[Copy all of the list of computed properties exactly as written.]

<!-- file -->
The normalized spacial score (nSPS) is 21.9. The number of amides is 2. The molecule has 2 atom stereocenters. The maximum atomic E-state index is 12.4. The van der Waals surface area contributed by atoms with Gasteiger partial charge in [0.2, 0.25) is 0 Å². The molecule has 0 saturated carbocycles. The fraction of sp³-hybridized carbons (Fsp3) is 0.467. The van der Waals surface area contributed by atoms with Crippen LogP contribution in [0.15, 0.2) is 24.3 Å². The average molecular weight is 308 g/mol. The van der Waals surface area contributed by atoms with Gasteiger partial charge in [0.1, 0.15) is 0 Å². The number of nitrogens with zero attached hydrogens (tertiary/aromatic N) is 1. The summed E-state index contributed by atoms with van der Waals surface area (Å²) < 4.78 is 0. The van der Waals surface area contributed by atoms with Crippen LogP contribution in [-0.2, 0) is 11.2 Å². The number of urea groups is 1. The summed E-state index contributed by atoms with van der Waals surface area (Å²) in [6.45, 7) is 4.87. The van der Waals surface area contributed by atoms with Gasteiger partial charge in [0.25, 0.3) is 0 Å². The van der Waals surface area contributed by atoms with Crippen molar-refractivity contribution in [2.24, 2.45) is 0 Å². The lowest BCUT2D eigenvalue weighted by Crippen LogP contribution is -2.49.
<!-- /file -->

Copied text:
The normalized spacial score (nSPS) is 21.9. The number of amides is 2. The molecule has 2 atom stereocenters. The maximum atomic E-state index is 12.4. The van der Waals surface area contributed by atoms with Gasteiger partial charge in [0.2, 0.25) is 0 Å². The molecule has 0 saturated carbocycles. The fraction of sp³-hybridized carbons (Fsp3) is 0.467. The van der Waals surface area contributed by atoms with Crippen LogP contribution in [0.15, 0.2) is 24.3 Å². The average molecular weight is 308 g/mol. The van der Waals surface area contributed by atoms with Gasteiger partial charge in [0.1, 0.15) is 0 Å². The number of nitrogens with zero attached hydrogens (tertiary/aromatic N) is 1. The summed E-state index contributed by atoms with van der Waals surface area (Å²) < 4.78 is 0. The van der Waals surface area contributed by atoms with Crippen LogP contribution in [-0.2, 0) is 11.2 Å². The number of urea groups is 1. The summed E-state index contributed by atoms with van der Waals surface area (Å²) in [6.45, 7) is 4.87. The van der Waals surface area contributed by atoms with Gasteiger partial charge in [0.25, 0.3) is 0 Å². The van der Waals surface area contributed by atoms with Crippen molar-refractivity contribution in [2.24, 2.45) is 0 Å². The lowest BCUT2D eigenvalue weighted by Crippen LogP contribution is -2.49.